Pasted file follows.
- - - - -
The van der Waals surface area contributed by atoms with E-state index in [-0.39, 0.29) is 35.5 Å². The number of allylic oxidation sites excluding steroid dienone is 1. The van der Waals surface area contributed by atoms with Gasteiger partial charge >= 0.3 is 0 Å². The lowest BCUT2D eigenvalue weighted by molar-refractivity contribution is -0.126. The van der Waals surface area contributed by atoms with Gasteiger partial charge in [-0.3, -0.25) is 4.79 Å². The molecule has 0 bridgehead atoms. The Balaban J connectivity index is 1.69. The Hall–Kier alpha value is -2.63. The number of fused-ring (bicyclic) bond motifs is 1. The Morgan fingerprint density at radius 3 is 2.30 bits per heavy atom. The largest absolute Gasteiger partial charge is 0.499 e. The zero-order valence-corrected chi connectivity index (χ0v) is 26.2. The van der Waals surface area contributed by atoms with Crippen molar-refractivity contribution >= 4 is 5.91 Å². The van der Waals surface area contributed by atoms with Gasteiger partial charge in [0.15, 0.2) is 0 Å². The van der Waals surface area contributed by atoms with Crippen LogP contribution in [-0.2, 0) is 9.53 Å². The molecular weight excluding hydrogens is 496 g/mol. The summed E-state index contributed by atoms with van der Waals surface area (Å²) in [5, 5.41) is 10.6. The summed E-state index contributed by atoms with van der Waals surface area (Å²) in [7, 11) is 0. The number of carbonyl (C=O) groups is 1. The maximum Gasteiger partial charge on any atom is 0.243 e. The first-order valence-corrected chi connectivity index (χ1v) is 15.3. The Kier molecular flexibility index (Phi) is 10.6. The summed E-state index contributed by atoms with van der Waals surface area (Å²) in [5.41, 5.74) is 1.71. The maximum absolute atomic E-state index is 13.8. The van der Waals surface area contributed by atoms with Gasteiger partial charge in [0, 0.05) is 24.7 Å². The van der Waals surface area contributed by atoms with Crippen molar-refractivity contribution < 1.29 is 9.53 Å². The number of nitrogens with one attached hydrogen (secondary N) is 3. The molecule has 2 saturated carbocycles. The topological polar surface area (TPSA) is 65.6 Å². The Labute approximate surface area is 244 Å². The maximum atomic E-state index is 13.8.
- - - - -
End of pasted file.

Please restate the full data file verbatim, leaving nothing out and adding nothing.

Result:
The van der Waals surface area contributed by atoms with E-state index in [-0.39, 0.29) is 35.5 Å². The number of allylic oxidation sites excluding steroid dienone is 1. The van der Waals surface area contributed by atoms with Gasteiger partial charge >= 0.3 is 0 Å². The lowest BCUT2D eigenvalue weighted by molar-refractivity contribution is -0.126. The van der Waals surface area contributed by atoms with Gasteiger partial charge in [-0.3, -0.25) is 4.79 Å². The molecule has 0 bridgehead atoms. The Balaban J connectivity index is 1.69. The Hall–Kier alpha value is -2.63. The number of fused-ring (bicyclic) bond motifs is 1. The Morgan fingerprint density at radius 3 is 2.30 bits per heavy atom. The largest absolute Gasteiger partial charge is 0.499 e. The zero-order valence-corrected chi connectivity index (χ0v) is 26.2. The van der Waals surface area contributed by atoms with Crippen molar-refractivity contribution >= 4 is 5.91 Å². The van der Waals surface area contributed by atoms with Gasteiger partial charge in [0.15, 0.2) is 0 Å². The van der Waals surface area contributed by atoms with Crippen LogP contribution in [-0.2, 0) is 9.53 Å². The molecular weight excluding hydrogens is 496 g/mol. The summed E-state index contributed by atoms with van der Waals surface area (Å²) in [5, 5.41) is 10.6. The summed E-state index contributed by atoms with van der Waals surface area (Å²) in [7, 11) is 0. The number of carbonyl (C=O) groups is 1. The maximum Gasteiger partial charge on any atom is 0.243 e. The first-order valence-corrected chi connectivity index (χ1v) is 15.3. The Kier molecular flexibility index (Phi) is 10.6. The summed E-state index contributed by atoms with van der Waals surface area (Å²) in [5.41, 5.74) is 1.71. The maximum absolute atomic E-state index is 13.8. The van der Waals surface area contributed by atoms with Gasteiger partial charge in [0, 0.05) is 24.7 Å². The van der Waals surface area contributed by atoms with Crippen molar-refractivity contribution < 1.29 is 9.53 Å². The number of nitrogens with one attached hydrogen (secondary N) is 3. The molecule has 2 saturated carbocycles. The topological polar surface area (TPSA) is 65.6 Å². The Labute approximate surface area is 244 Å². The maximum atomic E-state index is 13.8.